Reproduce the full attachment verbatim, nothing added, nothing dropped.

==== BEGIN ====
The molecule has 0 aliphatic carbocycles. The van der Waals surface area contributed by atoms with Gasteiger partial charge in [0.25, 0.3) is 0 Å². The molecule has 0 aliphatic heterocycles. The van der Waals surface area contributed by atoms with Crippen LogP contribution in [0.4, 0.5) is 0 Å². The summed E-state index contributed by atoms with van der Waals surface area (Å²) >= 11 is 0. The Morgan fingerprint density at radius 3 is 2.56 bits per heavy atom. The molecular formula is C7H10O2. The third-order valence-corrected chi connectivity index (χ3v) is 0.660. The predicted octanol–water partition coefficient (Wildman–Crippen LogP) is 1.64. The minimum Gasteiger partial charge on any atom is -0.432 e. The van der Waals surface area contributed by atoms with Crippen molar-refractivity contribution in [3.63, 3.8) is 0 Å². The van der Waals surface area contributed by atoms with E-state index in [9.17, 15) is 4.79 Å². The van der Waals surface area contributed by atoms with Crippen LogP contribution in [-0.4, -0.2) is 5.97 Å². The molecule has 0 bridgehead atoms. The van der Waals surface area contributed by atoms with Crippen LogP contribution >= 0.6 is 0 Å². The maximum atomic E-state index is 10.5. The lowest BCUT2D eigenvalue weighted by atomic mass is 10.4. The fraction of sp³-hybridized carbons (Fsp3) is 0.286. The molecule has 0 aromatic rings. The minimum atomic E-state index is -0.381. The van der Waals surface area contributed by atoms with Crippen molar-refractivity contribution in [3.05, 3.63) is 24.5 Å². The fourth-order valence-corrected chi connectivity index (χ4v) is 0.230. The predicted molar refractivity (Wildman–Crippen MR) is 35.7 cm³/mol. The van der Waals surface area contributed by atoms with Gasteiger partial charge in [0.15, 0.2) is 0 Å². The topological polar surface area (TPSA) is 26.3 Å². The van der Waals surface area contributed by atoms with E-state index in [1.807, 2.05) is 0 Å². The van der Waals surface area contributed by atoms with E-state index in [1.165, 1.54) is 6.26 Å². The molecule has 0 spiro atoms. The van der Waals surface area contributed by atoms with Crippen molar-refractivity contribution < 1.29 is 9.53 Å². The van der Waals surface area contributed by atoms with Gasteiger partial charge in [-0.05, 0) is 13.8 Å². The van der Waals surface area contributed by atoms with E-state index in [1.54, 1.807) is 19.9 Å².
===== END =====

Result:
The molecule has 0 aliphatic carbocycles. The van der Waals surface area contributed by atoms with Gasteiger partial charge in [0.25, 0.3) is 0 Å². The molecule has 0 aliphatic heterocycles. The van der Waals surface area contributed by atoms with Crippen LogP contribution in [0.4, 0.5) is 0 Å². The summed E-state index contributed by atoms with van der Waals surface area (Å²) >= 11 is 0. The Morgan fingerprint density at radius 3 is 2.56 bits per heavy atom. The molecular formula is C7H10O2. The third-order valence-corrected chi connectivity index (χ3v) is 0.660. The predicted octanol–water partition coefficient (Wildman–Crippen LogP) is 1.64. The minimum Gasteiger partial charge on any atom is -0.432 e. The van der Waals surface area contributed by atoms with Crippen molar-refractivity contribution in [3.63, 3.8) is 0 Å². The van der Waals surface area contributed by atoms with E-state index in [9.17, 15) is 4.79 Å². The van der Waals surface area contributed by atoms with Crippen LogP contribution in [-0.4, -0.2) is 5.97 Å². The molecule has 0 bridgehead atoms. The van der Waals surface area contributed by atoms with Crippen LogP contribution >= 0.6 is 0 Å². The maximum atomic E-state index is 10.5. The lowest BCUT2D eigenvalue weighted by atomic mass is 10.4. The fraction of sp³-hybridized carbons (Fsp3) is 0.286. The molecule has 0 aromatic rings. The minimum atomic E-state index is -0.381. The van der Waals surface area contributed by atoms with Crippen molar-refractivity contribution in [3.05, 3.63) is 24.5 Å². The fourth-order valence-corrected chi connectivity index (χ4v) is 0.230. The predicted molar refractivity (Wildman–Crippen MR) is 35.7 cm³/mol. The van der Waals surface area contributed by atoms with Gasteiger partial charge in [0.15, 0.2) is 0 Å². The topological polar surface area (TPSA) is 26.3 Å². The van der Waals surface area contributed by atoms with E-state index in [1.807, 2.05) is 0 Å². The van der Waals surface area contributed by atoms with E-state index in [1.165, 1.54) is 6.26 Å². The molecule has 0 spiro atoms. The van der Waals surface area contributed by atoms with Crippen molar-refractivity contribution < 1.29 is 9.53 Å². The van der Waals surface area contributed by atoms with Gasteiger partial charge in [-0.05, 0) is 13.8 Å². The van der Waals surface area contributed by atoms with E-state index in [1.54, 1.807) is 19.9 Å².